And so to this week’s Labour conference. Forget the now inevitable argument about whether Labour is tackling anti-Semitism within its ranks (it isn’t and it won’t). Forget the ignorant insults aimed at a 96 year old man and his grandson (take a bow Emma Dent-Coad, MP for Kensington. That’s just what your Grenfell Towers constituents elected you for). Forget Shami making a fool of herself yet again suggesting laws one doesn’t like can be ignored. After all she is only following an earlier Baroness and Attorney-General who thought laws were only for others. Forget even Corbyn’s speech: undoubtedly well received in the hall and elsewhere.

No. The most significant thing said this week was McDonnell’s statement that the next Labour government would not be a traditional” Labour one. We would be well advised to take this statement seriously. Traditionally, Labour governments have all sought to reassure as well as be radical: reassure voters that the economy would be safe, if more fairly run, that taxes would only be on the rich, that public services would be nurtured and valued, reassure business that Labour would invest, reassure the markets that Labour would be a sensible custodian of the nation’s finances.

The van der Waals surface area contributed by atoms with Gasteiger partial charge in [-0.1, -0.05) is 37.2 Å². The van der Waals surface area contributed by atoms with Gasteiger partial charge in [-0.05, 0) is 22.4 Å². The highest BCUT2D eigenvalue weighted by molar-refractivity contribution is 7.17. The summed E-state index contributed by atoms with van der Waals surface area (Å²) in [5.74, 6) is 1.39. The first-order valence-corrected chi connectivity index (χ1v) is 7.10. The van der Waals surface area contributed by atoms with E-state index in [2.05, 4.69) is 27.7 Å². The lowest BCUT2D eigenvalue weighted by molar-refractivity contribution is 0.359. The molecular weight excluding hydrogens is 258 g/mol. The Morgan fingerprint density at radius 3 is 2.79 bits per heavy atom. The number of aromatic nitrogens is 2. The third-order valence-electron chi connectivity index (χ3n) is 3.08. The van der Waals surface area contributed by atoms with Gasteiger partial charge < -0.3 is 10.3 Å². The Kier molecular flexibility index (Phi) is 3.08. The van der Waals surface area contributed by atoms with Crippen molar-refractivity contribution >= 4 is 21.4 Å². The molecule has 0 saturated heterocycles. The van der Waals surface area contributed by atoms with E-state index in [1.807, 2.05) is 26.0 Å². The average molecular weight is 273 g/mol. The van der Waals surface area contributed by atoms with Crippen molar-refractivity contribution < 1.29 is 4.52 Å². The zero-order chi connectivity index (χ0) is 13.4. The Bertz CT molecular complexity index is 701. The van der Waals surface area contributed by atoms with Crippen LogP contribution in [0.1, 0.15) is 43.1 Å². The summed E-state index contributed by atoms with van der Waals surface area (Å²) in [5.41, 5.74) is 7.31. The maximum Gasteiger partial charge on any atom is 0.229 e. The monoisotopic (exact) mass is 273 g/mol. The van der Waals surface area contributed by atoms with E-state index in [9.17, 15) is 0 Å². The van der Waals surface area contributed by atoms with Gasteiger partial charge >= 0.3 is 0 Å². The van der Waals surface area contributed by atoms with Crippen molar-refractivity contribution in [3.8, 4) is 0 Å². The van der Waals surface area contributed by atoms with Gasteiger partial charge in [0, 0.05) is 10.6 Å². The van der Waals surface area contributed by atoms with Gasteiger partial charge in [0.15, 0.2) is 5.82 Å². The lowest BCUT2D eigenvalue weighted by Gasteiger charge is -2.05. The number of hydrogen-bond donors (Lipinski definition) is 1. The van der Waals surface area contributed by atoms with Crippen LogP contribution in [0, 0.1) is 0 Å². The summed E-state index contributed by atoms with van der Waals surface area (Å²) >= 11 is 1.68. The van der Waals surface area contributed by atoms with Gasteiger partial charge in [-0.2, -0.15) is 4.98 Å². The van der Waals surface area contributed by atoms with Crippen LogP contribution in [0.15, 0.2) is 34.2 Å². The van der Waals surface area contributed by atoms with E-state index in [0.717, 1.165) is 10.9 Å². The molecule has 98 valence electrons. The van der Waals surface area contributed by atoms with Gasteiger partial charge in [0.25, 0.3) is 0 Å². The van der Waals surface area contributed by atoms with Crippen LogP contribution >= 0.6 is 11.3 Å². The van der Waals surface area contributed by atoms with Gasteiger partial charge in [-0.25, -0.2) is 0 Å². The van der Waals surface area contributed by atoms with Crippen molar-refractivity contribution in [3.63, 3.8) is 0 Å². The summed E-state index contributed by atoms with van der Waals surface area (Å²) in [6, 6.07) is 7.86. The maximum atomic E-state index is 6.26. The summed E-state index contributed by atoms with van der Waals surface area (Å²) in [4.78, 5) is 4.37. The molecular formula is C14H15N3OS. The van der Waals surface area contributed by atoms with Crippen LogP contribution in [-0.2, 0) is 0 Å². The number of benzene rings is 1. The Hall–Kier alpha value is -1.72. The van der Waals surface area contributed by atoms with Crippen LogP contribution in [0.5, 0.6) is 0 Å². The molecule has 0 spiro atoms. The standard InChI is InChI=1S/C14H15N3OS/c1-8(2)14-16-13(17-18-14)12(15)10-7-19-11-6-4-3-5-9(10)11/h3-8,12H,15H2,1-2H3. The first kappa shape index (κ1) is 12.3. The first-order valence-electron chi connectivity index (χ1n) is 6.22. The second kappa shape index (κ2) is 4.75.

McDonnell’s and Corbyn’s primary aim is not to reassure, other than as a tactic. It is to change very radically Britain’s economic and political settlement. And the “run on the pound” and “war gaming” remarks are not an error. They are an indication that they intend seeing their measures through and taking whatever steps may be necessary to do so. The fact that these may be unprecedented or harmful or have unintended consequences or hurt those who have voted for them may count for little or nothing. So what might these measures be if, say, money starts flowing out of Britain the day after McDonnell gets made Chancellor? Capital controls? Temporary bank closures? Limits on how much people are allowed to take out? A tax on all savings held in banks in the UK above a certain limit? Conversion of savings into bonds or shares? Seizure of savings above a certain limit?